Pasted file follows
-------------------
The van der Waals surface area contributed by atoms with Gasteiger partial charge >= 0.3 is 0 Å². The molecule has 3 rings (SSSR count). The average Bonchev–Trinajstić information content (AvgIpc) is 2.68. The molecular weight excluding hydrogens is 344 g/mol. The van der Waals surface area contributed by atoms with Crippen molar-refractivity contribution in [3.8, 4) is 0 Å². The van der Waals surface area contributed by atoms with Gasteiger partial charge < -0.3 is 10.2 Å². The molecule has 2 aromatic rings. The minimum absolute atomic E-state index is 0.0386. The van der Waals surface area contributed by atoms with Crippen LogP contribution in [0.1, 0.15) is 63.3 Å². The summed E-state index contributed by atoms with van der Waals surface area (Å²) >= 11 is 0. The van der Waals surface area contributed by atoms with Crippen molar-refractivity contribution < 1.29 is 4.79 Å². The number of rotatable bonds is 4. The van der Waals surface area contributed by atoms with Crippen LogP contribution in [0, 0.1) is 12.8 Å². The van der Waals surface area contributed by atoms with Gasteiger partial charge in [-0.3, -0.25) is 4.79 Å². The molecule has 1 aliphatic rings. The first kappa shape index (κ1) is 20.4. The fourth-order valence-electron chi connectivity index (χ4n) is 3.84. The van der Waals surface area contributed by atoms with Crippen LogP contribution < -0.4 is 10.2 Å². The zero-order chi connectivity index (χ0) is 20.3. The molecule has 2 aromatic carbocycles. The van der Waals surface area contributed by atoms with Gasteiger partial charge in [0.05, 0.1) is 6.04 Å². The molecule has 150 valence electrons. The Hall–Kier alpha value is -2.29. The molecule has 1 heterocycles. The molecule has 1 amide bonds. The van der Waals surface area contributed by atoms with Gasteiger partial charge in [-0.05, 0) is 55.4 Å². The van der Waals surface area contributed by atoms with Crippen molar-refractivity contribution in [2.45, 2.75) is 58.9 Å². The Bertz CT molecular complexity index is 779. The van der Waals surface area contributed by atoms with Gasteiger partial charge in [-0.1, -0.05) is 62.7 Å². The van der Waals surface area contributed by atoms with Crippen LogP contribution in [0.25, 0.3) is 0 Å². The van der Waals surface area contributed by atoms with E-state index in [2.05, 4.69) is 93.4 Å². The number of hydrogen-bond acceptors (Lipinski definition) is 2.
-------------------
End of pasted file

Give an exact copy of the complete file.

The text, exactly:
The van der Waals surface area contributed by atoms with Gasteiger partial charge >= 0.3 is 0 Å². The molecule has 3 rings (SSSR count). The average Bonchev–Trinajstić information content (AvgIpc) is 2.68. The molecular weight excluding hydrogens is 344 g/mol. The van der Waals surface area contributed by atoms with Crippen molar-refractivity contribution in [3.8, 4) is 0 Å². The van der Waals surface area contributed by atoms with Gasteiger partial charge < -0.3 is 10.2 Å². The molecule has 2 aromatic rings. The minimum absolute atomic E-state index is 0.0386. The van der Waals surface area contributed by atoms with Crippen LogP contribution in [0.1, 0.15) is 63.3 Å². The summed E-state index contributed by atoms with van der Waals surface area (Å²) >= 11 is 0. The van der Waals surface area contributed by atoms with Crippen molar-refractivity contribution < 1.29 is 4.79 Å². The number of rotatable bonds is 4. The van der Waals surface area contributed by atoms with Crippen LogP contribution in [0, 0.1) is 12.8 Å². The van der Waals surface area contributed by atoms with Gasteiger partial charge in [-0.3, -0.25) is 4.79 Å². The molecule has 1 aliphatic rings. The first kappa shape index (κ1) is 20.4. The fourth-order valence-electron chi connectivity index (χ4n) is 3.84. The van der Waals surface area contributed by atoms with Crippen LogP contribution < -0.4 is 10.2 Å². The zero-order chi connectivity index (χ0) is 20.3. The molecule has 2 aromatic carbocycles. The van der Waals surface area contributed by atoms with Gasteiger partial charge in [0.05, 0.1) is 6.04 Å². The molecule has 150 valence electrons. The Hall–Kier alpha value is -2.29. The molecule has 1 heterocycles. The molecule has 1 amide bonds. The van der Waals surface area contributed by atoms with Gasteiger partial charge in [-0.05, 0) is 55.4 Å². The van der Waals surface area contributed by atoms with Crippen molar-refractivity contribution in [2.45, 2.75) is 58.9 Å². The Bertz CT molecular complexity index is 779. The van der Waals surface area contributed by atoms with Gasteiger partial charge in [-0.1, -0.05) is 62.7 Å². The van der Waals surface area contributed by atoms with Crippen LogP contribution in [0.25, 0.3) is 0 Å². The van der Waals surface area contributed by atoms with E-state index in [2.05, 4.69) is 93.4 Å². The number of hydrogen-bond acceptors (Lipinski definition) is 2.